It is a PPC truism the ads in the top two positions get too many “curiosity clicks” and tend to convert poorly in comparison to ads lower down the page. I guess the thinking is that people who bother to read past the first couple of lines on the SERP are serious buyers. (So much of a truism that I can’t seem to find one blog post to link to that deals with this. Maybe it is a Richard Fergie truism rather than an industry wide one).
This all seemed to make sense so I introduced position preference bidding for one of our clients last week. There was no lower limit on ad position but the ads should not have appeared higher than position 3. In the clients own words the results were “a little grim to say the least.” Conversion rates dropped over 10%. O dear.
I should’ve used my head and done some number crunching beforehand. Instead I’ll do it now and share the results with you. I know how much you love graphs, so I’ll even throw in one of them. Just for you.
The data comes from clients that use conversion tracking and for whom I also had last months data already cached in AdWords editor. For each ad group (over 2000 in total) I’ve plotted its average ad position against its conversion rate. Conversion rates can be very different across different verticals so this figure has been expressed as a percentage of the account average. A logarithmic scale has been used for the conversion rate percentage to try and space the data points out a bit.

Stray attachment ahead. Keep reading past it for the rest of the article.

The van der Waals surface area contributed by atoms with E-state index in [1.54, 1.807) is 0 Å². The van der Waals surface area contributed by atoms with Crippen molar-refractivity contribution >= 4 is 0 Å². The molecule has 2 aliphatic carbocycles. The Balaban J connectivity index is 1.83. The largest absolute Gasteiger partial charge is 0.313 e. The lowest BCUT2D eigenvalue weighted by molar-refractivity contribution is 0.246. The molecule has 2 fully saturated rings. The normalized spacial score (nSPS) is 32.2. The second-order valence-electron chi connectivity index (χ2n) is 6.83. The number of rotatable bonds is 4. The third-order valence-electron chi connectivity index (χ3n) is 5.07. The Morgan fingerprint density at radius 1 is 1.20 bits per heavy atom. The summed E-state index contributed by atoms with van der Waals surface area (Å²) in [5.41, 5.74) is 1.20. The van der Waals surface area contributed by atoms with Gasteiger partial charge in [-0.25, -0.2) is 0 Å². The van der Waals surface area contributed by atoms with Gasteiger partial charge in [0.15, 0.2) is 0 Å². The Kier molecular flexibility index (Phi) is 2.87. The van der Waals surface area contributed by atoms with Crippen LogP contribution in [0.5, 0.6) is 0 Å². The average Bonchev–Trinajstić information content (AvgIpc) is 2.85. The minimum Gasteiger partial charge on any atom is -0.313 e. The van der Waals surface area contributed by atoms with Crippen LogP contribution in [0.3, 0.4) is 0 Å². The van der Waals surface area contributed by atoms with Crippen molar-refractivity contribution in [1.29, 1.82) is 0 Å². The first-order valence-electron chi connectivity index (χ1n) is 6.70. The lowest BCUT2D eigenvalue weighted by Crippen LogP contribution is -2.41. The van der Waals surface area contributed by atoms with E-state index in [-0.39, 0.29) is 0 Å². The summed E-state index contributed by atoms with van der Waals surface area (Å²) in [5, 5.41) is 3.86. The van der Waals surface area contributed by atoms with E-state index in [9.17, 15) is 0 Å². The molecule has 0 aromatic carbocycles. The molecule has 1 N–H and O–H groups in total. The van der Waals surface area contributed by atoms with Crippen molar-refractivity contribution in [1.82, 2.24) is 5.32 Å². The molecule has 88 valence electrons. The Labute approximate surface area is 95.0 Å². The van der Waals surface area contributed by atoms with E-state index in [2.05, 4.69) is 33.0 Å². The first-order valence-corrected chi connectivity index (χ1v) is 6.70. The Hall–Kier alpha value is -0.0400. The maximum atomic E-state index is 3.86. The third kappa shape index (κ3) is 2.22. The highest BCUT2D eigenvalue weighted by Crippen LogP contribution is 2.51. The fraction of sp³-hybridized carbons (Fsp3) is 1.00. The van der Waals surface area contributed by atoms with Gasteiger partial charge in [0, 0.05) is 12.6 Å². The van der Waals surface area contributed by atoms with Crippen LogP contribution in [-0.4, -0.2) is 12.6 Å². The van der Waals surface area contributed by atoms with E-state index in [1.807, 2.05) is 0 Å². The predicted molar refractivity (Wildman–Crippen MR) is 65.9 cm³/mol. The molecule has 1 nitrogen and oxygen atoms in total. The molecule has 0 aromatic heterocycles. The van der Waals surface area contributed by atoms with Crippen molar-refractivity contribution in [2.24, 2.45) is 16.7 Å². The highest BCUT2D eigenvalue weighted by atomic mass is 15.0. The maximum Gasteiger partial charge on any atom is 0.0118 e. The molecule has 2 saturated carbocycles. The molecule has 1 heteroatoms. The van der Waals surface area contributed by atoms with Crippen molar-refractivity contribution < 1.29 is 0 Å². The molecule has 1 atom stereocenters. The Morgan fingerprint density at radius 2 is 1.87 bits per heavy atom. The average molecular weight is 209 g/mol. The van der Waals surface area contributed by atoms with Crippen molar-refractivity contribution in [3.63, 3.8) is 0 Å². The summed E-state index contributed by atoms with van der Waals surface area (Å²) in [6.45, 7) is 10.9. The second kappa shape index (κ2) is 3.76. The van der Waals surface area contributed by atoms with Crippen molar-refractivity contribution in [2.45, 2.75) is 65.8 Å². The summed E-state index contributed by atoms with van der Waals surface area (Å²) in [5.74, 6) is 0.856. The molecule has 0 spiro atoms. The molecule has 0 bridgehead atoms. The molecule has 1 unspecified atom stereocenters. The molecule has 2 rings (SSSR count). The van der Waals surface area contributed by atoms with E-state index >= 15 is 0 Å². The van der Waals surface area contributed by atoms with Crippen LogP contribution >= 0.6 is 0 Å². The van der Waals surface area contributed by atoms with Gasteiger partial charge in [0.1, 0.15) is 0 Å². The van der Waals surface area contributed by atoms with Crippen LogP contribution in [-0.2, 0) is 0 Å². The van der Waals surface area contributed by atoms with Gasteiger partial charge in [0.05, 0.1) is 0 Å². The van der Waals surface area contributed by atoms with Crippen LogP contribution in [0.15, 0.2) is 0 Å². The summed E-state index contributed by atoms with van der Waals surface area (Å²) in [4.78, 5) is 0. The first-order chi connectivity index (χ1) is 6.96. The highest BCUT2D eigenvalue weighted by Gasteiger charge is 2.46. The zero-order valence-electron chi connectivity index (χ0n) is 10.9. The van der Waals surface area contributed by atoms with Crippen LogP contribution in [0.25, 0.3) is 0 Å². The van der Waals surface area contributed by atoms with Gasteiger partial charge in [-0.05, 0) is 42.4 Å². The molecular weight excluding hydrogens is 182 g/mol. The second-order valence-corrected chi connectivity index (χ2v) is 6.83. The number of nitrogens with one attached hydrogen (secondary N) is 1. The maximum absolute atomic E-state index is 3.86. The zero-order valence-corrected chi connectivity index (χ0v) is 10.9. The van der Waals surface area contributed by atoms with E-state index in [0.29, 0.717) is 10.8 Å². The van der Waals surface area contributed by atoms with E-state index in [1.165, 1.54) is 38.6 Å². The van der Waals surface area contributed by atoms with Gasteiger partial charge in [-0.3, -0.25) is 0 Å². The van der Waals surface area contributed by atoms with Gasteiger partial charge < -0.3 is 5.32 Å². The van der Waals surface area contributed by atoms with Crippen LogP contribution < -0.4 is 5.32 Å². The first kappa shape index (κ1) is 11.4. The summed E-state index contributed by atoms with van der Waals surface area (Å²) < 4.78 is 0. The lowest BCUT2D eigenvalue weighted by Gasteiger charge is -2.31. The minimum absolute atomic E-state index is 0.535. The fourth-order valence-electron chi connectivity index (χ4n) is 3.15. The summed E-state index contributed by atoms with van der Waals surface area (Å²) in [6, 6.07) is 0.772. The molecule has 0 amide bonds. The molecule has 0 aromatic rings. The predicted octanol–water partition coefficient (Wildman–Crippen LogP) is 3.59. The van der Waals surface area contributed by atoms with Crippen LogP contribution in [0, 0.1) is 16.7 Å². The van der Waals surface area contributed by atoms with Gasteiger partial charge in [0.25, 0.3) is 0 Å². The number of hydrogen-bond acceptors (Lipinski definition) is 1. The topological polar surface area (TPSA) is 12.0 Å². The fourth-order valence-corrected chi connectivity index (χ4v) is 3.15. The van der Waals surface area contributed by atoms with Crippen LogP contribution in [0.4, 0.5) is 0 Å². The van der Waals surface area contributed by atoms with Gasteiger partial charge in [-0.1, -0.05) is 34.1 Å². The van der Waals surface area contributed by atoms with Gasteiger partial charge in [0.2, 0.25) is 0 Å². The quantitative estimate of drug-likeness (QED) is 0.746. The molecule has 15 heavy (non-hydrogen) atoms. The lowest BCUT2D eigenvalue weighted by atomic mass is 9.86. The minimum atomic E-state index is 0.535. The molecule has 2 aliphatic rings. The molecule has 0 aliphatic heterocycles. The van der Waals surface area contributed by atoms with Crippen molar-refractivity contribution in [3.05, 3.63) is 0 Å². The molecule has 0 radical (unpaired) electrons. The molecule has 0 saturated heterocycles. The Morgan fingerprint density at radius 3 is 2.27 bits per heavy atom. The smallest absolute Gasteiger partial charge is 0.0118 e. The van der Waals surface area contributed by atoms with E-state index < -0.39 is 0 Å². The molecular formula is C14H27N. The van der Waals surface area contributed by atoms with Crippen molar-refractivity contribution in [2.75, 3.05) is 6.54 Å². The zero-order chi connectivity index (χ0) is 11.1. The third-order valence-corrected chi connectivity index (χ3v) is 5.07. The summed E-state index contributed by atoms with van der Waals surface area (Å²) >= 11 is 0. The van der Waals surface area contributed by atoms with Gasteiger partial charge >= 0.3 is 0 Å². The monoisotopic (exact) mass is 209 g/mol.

Kevin’s comment when he saw this was “that looks like a bit of a mess” and I think he’s right. The graph is dominated by travel pay per click campaigns and recruitment accounts which make a big cloud in the middle. There seems to be a dramatic tail off in conversion rates for the DNA testing vertical about position 5.2 but this data is from only one small account so it may not be that accurate.
So what does this mean in terms of position preference bidding? It all depends on how much you have to pay for the top spot. As this next graph shows, there is a definite increase in traffic associated with the top ad positions (the trend is exaggerated when a logarithmic scale is not used) so the higher placed your ad the more conversions you’ll get. The trend is not as pronounced as I thought it would be, but there is a correlation there.
If the cost/conversion is low enough you stand to make a lot of money, but if the CPC pushes your cost/conversion too high then it might not be worth bidding for the top spot.
To calculate if bidding for the top spot is worthwhile you need to decide if the tighter margins you’ll get as a result of increased ad spend is worth the extra sales. In some cases it will be, in some cases it won’t. I think my first graph shows that, at least in the verticals tested, there is no sweet spot for ads where conversion rates are high and prices are cheap. It comes down to a quite simple equation; make more on a tighter margin with a higher CPC or make less but have more profit on each transaction.
My own placement preference bidding experiment was a failure; let me know if you’ve had any successful ones.